Study Design. We conducted a retrospective study to examination the influence of preoperative duration of symptoms on the clinical outcome of patients that underwent surgical decompression because of neurologic deficit in metastatic disease of the spine.
Objectives. Our aim was to investigate possible correlations between the duration of neurologic deficit before surgery and postoperative outcome with respect to neural recovery in patients with spinal metastases, and second, based on those results, propose criteria for the timing of surgery in these patients.
Summary of Background Data. It has not yet been determined whether the duration of preoperative symptoms has an influence on the postoperative outcome of patients with vertebral metastases. A standardized treatment or protocol defining a strategy of surgical treatment has yet to be designed.
Methods. This study includes 194 patients. The duration of symptoms before surgical treatment and the neurologic status before and after operation were determined and classified according to the Frankel score.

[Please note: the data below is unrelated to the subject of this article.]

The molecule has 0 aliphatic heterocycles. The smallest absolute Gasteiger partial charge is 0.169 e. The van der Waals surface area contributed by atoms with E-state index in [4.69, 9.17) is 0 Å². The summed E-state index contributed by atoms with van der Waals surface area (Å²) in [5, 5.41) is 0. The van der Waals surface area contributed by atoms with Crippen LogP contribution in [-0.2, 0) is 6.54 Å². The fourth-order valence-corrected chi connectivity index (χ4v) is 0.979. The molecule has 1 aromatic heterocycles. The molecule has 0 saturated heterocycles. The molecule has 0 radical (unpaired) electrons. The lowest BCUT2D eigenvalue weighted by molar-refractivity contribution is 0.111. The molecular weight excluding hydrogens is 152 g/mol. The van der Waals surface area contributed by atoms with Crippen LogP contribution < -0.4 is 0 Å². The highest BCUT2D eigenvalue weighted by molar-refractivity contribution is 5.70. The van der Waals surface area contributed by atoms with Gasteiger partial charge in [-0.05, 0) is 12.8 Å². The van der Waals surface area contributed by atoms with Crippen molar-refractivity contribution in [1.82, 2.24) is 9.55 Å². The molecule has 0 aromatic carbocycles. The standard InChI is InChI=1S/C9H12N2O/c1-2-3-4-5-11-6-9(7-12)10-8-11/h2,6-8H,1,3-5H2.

Results. Of 401 patients, who underwent surgery due to metastases to the spine, 194 suffered from neurologic deficit. Analyzing the postoperative neurostatus in these patients revealed an improvement in 78 patients (40%), impairment in 13 patients (7%), and in 103 patients it did not change. The relation of duration of neurologic symptoms before surgery, and the outcome after an operation was highly significant (P < 0.001). In patients with less than 3 days of neurologic deficit, the probability of improvement in neurostatus was highly significantly higher (P < 0.001) than in patients with neurologic deficit existing for more than 15 days.
Conclusion. Patients with neurologic deficit because of spinal bone metastases benefit from early operative intervention. Urgent surgery is indicated in patients with less than 3 days of neurologic deficit.